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Monkey Crawler
8,116 Posts
Discussion Starter · #1 · (Edited)
My Buddy just called and his new place has burn to the ground north of Newberry in the UP. He is under the impression that everything there is burn't to a crisp (Snowmobiles, Quads, Boat and Jetskis) from a phone call.

Has anyone seen or herd anything about this? I guess it is out of control there and they will not let anyone go out of town right now.

833 Posts
I was listening to the DNR Fire crews on the scanner at work, they've brought in Helitankers to drop water, but it is burning so hot and fast it soesn't do any good. They been using them to dump fire retardent on as many structures as they can get to.

Visiting Admin
9,065 Posts
last email i recieved about the fire was this

In a message dated 8/3/2007 4:23:26 P.M. Eastern Daylight Time, [email protected] writes:

DNRNEWS Great Lakes, Great Times, Great Outdoors Michigan Department of Natural Resources
PO Box 30690 Lansing MI 48909-8190

August 3, 2007 989-275-5151
Mary Dettloff

Fire Danger Extreme in Michigan

A massive wildfire racing through Luce County in Michigan’s Upper Peninsula is the largest of numerous wildfires burning in the state, as drought conditions persist. The Sleeper Lake Fire, which started late yesterday, and is thought to be the result of a lightening strike, is located in a remote section of state land north of Newberry. Currently, it has burned through 5,000 acres and is spreading at a rate of over 1 mile per hour. Due to the marshy terrain where this fire is burning, Department of Natural Resources fire crews are having a difficult time gaining access. Air suppression support has been called in and a plan to try to stop the fire as it reaches
M-123, north of Newberry is being implemented. The DNR is being aided by staff from the Seney National Wildlife Refuge, United States Forest Service, local fire departments, Luce County’s Emergency Services Coordinator and local law enforcement agencies.
At noon today, Michigan State Police closed M-123 from Four Mile Corner to Tahquamenon Falls State Park to allow for fire suppression efforts to carry forward without interference from auto traffic. Smoke is also hindering visibility in the area.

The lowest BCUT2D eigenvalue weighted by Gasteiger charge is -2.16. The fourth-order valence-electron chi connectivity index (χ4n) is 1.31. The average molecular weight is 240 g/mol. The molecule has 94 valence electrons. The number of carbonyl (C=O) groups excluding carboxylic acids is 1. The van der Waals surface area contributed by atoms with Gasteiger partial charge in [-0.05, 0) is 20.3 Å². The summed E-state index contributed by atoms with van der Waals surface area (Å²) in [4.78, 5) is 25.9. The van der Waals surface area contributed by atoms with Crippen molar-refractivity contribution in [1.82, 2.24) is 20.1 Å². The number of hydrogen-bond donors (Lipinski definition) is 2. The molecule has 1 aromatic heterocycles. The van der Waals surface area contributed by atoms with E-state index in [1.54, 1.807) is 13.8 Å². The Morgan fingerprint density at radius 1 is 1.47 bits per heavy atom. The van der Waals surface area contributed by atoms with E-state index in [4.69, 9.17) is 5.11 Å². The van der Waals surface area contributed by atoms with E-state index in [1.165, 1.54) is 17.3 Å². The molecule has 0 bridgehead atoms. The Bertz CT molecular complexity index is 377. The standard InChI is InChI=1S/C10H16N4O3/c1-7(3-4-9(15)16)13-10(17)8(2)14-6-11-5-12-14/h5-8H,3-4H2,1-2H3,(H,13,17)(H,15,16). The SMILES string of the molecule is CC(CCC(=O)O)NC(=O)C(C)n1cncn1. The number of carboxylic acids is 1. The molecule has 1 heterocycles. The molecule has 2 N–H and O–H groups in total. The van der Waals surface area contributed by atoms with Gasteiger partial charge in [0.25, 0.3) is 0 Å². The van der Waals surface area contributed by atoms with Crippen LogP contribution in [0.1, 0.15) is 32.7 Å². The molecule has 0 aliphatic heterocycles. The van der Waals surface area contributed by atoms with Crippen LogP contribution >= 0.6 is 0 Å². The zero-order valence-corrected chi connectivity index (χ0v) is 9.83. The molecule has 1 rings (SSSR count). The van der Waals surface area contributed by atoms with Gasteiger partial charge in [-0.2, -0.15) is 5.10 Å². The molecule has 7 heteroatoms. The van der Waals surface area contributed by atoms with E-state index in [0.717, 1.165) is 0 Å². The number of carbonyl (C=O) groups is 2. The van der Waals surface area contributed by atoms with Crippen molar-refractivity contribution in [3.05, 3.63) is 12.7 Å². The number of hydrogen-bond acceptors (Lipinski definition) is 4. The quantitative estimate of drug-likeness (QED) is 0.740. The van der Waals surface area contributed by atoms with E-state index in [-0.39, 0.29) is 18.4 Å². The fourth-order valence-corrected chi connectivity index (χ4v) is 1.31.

Current extremely dry conditions have wildfire agencies busy suppressing fires across the state, with conditions expected to persist in most areas through the weekend. DNR fire officials say that fires are now starting due to any heat source making contact with dry grass, leaves and brush. On Thursday, a trailer dragging metal caused sparks that started three separate fires. Citizens are warned that any exhaust systems, including those in vehicles, chain saws, off road vehicles and motorcycles can spark flames, especially if they are not equipped with spark arresters.
Lynn Boyd, the DNR’s Chief of Forest, Minerals and Fore Management Division is directing everyone to be extremely cautious with any heat source until the state receives significant rainfall. “Fires are flaring up quickly in all parts of the state, and fire agencies are stretched very thin right now,� Boyd said. “Each of us must take extra precautions and do their part to prevent further wildfires.�

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Drought-like conditions are wide spread this year, which creates additional challenges to wildfire fighters. With fires occurring in so many parts of the state at the same time, it is much more difficult to shift firefighters from one part of the state to another. In addition, fires are growing quickly due to the drought. Pine trees which normally only crown fire in the spring, are doing so at this time, giving fires momentum to advance rapidly and aggressively.
The DNR has suspended issuance of all burning permits until substantial rain is received. The DNR is also considering more drastic measures to prevent wildfire if conditions do not improve.
For more information, contact DNR Wildfire Supervisor, Scott Heather, at 989-275-5151 or Mary Dettloff, at 517-285-2105.
The DNR is committed to the conservation, protection, management, use and enjoyment of the state’s natural resources for current and future generations.
# # #

"Editors and news directors, please note: DNR Public Information Officer Mary Dettloff is enroute to the incident command center in Newberry. She can be reached by cell phone at 517-285-2105 or by email on her Blackberry at [email protected] (mail to [email protected]). She is available for all media inquiries related to the Newberry wildfire."
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